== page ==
Natchez NAACP deserves praise
Published 7:10 am Friday, June 10, 2022
The Natchez branch of the NAACP deserves praise for its work and lobbying efforts to ensure no Natchez citizen is left without proper housing as well as work and educational opportunities.
What’s more, the branch wants to make sure another pair of school buildings, Robert Lewis and Frazier, are not left empty to attract vandals to neighborhoods.
The NAACP has for a long time been at work to make sure every Natchez citizen has equal opportunities. Their effort was shown in December and again recently, when the President of the branch, Joyce Arceneaux Mathis, addressed elected leaders about their well-thought action plan and how they can support it. Poverty in Natchez and the gap between social groups didn’t happen overnight and it takes time to address it. However, the NAACP has displayed an outstanding effort to see that officials do not kick the issues down the road any longer.
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They started with at least three different presentations each to the school board, Board of Alderman and Board of Supervisors about the A.L.I.C.E. report and how it applies to people in Adams County. A.L.I.C.E. refers to a specific group of people who are “Asset Limited, Income Constrained and Employed,” according to unitedforalice.org. These are people who Mathis says fall through the cracks in federal programs by making too much to be eligible for help from federal programs but not enough to fulfill important needs such as proper housing and healthcare.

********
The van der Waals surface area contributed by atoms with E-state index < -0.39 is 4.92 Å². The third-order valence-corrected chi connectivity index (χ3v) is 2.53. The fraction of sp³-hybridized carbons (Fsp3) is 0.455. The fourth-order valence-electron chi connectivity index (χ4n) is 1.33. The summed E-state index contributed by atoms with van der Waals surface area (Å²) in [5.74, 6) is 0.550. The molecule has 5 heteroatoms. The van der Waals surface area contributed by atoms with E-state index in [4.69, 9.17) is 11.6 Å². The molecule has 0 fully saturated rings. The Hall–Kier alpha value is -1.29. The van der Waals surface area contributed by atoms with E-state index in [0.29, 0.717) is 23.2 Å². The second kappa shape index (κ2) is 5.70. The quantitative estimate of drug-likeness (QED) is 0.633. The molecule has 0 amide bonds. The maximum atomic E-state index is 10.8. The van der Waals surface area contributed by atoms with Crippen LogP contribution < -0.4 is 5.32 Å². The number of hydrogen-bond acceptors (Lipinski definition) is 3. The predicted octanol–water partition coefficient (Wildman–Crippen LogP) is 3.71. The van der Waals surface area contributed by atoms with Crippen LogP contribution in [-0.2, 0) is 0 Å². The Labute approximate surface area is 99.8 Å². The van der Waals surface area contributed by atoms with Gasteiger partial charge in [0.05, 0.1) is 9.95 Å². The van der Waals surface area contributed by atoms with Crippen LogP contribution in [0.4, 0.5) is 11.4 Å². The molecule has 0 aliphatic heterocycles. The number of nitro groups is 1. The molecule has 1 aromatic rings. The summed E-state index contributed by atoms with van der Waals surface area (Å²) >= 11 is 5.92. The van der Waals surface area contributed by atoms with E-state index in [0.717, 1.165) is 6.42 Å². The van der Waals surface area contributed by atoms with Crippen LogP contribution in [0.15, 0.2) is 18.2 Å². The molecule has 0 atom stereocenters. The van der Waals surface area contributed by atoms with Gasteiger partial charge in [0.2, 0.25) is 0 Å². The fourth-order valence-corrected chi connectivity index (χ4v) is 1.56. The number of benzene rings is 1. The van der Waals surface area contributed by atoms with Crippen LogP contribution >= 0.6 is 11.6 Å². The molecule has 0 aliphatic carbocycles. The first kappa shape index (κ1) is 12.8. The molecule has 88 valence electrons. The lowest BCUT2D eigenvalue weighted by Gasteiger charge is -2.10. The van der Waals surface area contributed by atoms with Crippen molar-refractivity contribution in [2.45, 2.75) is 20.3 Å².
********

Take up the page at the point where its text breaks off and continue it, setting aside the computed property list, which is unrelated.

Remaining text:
Mathis wants local leaders to step up to the plate and include within their budgets at least a $50,000 sum to help fill in the gap and expand upon the Federal Home Loan Bank of Dallas’ Special Needs Assistance Program, also called SNAP, which they are already participating in.
The NAACP hasn’t stopped with local leaders, but has also taken their lobbying efforts to Jackson and Washington, D.C., Mathis said.
We are hopeful that our local, state and federal leaders will listen.
For too long, we’ve seen and heard the issues of dilapidated houses, unemployment and lack of properly trained locals to fill jobs. It’s time we all take a page out of the NAACP’s book and say enough is enough, get loud enough to be heard and call on those we elected to take action.